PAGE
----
Is there more to the no-el trial balloon?
Media failed to look into it
THE MEDIA did not quite know what to make of the suggestion.
Comelec officials were at the House of Representatives on September 24 to brief lawmakers about its budget of PHP14.6 billion for 2021. But instead of asking them how they are working to make sure a new generation of voters has every opportunity to register even during the pandemic; Rep. Mikey Arroyo (2nd Dist., Pampanga), son of former president and speaker Gloria Macapagal-Arroyo, used the pandemic to float the idea of a no-election scenario. He actually asked the Comelec to think of the possible postponement of the ballot in 2022.
Critics were quick to point out that Arroyo raised the idea to extend the terms of officials. The lawmaker, however, insisted that he wanted Comelec to “at least think about it.” But why think about it, when the task at hand is passing the 2021 budget for election preparations in 2021?
The media took the bait, scrambling for views from some lawmakers, but also from citizen groups involved in elections, including the PPCRV and NAMFREL. Accounts also recorded the bipartisan flak from Congress and other sources from the Comelec, the DILG and even Malacanang.
Arroyo had said that the proposal should come from Comelec, that “…if it comes from us, then people might think we have motives to extend our term.” As the date for the election is specified by the Constitution, the media failed to call out the cluelessness of Arroyo about who can make such decisions as postponing elections..
The mounting criticism prompted Arroyo to clarify his statement. On September 25, he explained in an interview with radio station dzBB that he did not tell Comelec to postpone the elections, but only to consider it in a worst-case scenario.
For the most part, media’s coverage of the issue was limited to statements by Arroyo and other lawmakers’ reactions to his “question”– failing to point out the fact that any postponement or deferment is possible only if Congress passes a law doing so.
Furthermore, no reports actually flagged Arroyo’s scenario as a trial balloon. Sources quoted in the accounts found only those who were against it. But the media did not reach out to more members of Congress to get the sense of Arroyo’s colleagues and the dominant alliance in the House.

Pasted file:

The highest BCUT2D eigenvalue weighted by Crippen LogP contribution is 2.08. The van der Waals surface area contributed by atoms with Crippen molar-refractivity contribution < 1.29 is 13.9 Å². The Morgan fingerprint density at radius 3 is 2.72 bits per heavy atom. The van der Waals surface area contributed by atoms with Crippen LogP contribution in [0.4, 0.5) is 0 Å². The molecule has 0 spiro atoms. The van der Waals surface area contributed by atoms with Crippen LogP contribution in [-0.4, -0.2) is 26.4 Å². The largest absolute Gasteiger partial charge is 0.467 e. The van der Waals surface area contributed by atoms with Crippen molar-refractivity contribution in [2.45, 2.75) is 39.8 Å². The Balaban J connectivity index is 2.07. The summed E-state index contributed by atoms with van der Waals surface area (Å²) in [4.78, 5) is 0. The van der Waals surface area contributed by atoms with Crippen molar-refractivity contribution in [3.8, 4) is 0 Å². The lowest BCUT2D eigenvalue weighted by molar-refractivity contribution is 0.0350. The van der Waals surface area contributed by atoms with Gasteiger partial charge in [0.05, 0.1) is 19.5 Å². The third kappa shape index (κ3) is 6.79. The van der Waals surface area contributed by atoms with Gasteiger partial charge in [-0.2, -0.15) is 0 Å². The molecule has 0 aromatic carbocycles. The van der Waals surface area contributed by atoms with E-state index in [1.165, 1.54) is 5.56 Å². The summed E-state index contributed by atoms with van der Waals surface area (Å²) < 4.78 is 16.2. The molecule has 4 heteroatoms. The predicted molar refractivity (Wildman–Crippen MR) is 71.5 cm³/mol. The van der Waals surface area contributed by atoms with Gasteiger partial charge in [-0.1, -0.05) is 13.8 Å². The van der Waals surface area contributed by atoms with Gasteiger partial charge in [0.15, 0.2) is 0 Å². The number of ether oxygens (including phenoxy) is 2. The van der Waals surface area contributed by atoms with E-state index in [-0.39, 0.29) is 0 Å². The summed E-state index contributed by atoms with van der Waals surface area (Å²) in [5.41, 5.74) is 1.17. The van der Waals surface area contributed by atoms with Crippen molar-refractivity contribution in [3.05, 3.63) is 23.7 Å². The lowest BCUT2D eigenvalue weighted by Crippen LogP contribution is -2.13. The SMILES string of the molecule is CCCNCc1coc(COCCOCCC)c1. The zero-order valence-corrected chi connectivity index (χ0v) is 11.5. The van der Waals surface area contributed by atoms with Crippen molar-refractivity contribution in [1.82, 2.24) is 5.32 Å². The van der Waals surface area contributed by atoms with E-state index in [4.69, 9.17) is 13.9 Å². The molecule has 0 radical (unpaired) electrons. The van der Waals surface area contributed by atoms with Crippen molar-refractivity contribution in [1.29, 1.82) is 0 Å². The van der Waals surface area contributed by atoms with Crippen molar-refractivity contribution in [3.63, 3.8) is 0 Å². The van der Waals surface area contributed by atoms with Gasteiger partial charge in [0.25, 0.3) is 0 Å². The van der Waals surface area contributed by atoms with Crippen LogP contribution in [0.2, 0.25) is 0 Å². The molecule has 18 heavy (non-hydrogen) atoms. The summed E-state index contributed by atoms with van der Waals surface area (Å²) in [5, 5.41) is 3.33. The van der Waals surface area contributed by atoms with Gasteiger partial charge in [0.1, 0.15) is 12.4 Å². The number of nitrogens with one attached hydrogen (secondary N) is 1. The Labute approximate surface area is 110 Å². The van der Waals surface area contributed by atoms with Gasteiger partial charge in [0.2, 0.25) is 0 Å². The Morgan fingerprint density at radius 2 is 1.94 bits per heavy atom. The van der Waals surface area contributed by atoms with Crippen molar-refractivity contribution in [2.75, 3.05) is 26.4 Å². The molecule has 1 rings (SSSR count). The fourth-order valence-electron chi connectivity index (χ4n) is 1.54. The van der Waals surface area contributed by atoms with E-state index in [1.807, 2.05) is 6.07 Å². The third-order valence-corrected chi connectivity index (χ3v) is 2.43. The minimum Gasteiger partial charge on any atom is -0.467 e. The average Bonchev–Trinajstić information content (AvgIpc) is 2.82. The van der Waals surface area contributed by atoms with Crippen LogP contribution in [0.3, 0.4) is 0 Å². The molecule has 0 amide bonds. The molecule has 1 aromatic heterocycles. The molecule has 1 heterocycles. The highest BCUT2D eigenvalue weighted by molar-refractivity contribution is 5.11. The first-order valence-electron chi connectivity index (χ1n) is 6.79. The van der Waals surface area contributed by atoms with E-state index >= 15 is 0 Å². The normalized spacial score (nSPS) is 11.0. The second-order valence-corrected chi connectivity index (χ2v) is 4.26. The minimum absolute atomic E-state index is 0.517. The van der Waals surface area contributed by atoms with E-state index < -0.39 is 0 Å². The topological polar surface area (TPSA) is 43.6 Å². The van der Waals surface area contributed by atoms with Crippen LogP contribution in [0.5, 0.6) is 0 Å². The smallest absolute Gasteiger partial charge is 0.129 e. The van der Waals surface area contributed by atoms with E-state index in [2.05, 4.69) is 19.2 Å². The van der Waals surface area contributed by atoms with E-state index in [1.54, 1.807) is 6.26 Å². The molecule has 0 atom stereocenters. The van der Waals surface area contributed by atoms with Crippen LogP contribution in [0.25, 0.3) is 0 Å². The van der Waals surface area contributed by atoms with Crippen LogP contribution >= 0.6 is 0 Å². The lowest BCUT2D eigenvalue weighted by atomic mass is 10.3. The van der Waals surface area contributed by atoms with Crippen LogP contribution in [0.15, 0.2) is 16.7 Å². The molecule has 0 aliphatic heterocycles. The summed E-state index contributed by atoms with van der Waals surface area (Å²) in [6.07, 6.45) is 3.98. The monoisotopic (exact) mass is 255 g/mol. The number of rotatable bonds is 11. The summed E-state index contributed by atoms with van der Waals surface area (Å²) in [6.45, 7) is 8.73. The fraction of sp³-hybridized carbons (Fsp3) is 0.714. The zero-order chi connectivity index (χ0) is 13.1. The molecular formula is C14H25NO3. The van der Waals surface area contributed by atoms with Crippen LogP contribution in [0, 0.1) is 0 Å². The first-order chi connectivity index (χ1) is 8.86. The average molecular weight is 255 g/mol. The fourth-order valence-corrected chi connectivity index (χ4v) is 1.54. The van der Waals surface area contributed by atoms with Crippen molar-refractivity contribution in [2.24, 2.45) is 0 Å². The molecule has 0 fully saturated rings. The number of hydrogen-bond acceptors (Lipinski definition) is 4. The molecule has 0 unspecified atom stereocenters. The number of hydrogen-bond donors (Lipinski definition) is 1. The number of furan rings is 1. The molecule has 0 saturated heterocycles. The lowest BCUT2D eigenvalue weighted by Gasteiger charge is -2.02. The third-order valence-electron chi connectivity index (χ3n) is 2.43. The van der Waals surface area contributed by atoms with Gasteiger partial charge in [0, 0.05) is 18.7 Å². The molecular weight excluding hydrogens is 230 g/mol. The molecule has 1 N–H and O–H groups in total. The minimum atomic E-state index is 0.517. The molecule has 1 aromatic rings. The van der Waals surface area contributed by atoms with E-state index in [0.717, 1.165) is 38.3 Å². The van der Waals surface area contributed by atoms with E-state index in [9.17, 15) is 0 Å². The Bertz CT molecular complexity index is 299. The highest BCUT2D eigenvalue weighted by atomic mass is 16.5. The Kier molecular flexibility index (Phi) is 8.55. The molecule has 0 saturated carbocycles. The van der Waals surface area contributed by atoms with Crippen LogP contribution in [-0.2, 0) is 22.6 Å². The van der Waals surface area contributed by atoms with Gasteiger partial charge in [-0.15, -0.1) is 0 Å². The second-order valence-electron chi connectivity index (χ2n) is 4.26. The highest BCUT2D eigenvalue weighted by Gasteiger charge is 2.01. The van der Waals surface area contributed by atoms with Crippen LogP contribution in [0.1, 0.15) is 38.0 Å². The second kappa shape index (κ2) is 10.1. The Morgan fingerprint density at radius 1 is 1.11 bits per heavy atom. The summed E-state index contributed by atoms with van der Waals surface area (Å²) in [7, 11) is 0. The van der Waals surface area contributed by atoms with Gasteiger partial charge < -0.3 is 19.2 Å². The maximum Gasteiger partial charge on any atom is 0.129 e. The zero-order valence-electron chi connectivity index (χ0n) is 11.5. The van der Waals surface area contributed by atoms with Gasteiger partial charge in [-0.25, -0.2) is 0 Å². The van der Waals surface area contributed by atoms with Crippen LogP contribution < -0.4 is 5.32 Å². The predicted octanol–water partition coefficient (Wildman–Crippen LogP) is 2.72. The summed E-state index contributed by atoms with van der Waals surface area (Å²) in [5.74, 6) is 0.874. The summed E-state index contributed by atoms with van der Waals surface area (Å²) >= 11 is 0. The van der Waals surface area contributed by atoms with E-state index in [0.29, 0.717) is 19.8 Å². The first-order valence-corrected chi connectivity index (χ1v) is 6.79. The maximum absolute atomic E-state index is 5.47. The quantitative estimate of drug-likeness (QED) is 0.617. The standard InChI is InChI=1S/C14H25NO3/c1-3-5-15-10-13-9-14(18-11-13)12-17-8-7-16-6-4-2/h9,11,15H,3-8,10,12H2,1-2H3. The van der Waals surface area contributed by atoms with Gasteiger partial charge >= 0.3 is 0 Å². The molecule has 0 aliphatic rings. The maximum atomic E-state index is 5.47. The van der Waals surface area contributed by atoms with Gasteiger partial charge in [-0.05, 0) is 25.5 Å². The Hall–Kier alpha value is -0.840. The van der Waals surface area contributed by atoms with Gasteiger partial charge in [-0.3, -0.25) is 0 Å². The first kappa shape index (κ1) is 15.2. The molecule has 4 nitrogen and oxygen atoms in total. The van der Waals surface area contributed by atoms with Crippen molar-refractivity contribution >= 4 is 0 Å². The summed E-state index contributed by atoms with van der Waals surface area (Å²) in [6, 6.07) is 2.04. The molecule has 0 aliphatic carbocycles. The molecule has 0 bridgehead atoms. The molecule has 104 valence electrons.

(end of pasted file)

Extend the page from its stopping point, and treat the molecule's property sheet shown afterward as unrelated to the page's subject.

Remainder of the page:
CMFR monitored reports from the three major Manila broadsheets (Manila Bulletin, Philippine Daily Inquirer and The Philippine Star); four primetime newscasts (ABS-CBN 2’s TV Patrol, CNN Philippines’ News Night, GMA-7’s 24 Oras and TV5’s One Balita); as well as selected news websites from September 24 to October 1, 2020.
Comelec chair’s flipflop
During the budget deliberations for his agency, Comelec Chair Sheriff Abas was resolute in his answer. “Hindi po talaga. Because alam naman natin that this is a constitutional mandate at fixed yung nilagay,” was his reply to Arroyo.
But in a televised briefing the following Monday, September 28, he acknowledged that it would be “difficult” to rule out a postponement because the Constitution allows it.
More willing to consider Arroyo’s suggestion, Abas said there would be some issues on when the term of incumbents would end, but if a law is passed to amend what the constitution says, this itself is provided in the Constitution which clearly provides for the condition “unless otherwise provided by law.”
So far, media’s sources have included only a few House representatives, including members of the Makabayan bloc and Rep. Lawrence Fortun (1st Dist., Agusan del Norte), committee chair on electoral reforms, all expressing opposition to the idea.
Only the Inquirer editorial called Arroyo’s question a trial balloon. The rest of the media should watch closely, as even if Arroyo stops talking about it, there may be other developments which can cause his proposal to gain momentum. Journalists should be alert to any such threat looming in the horizon. After all, the record of the Duterte administration shows how easily it can go back on its word.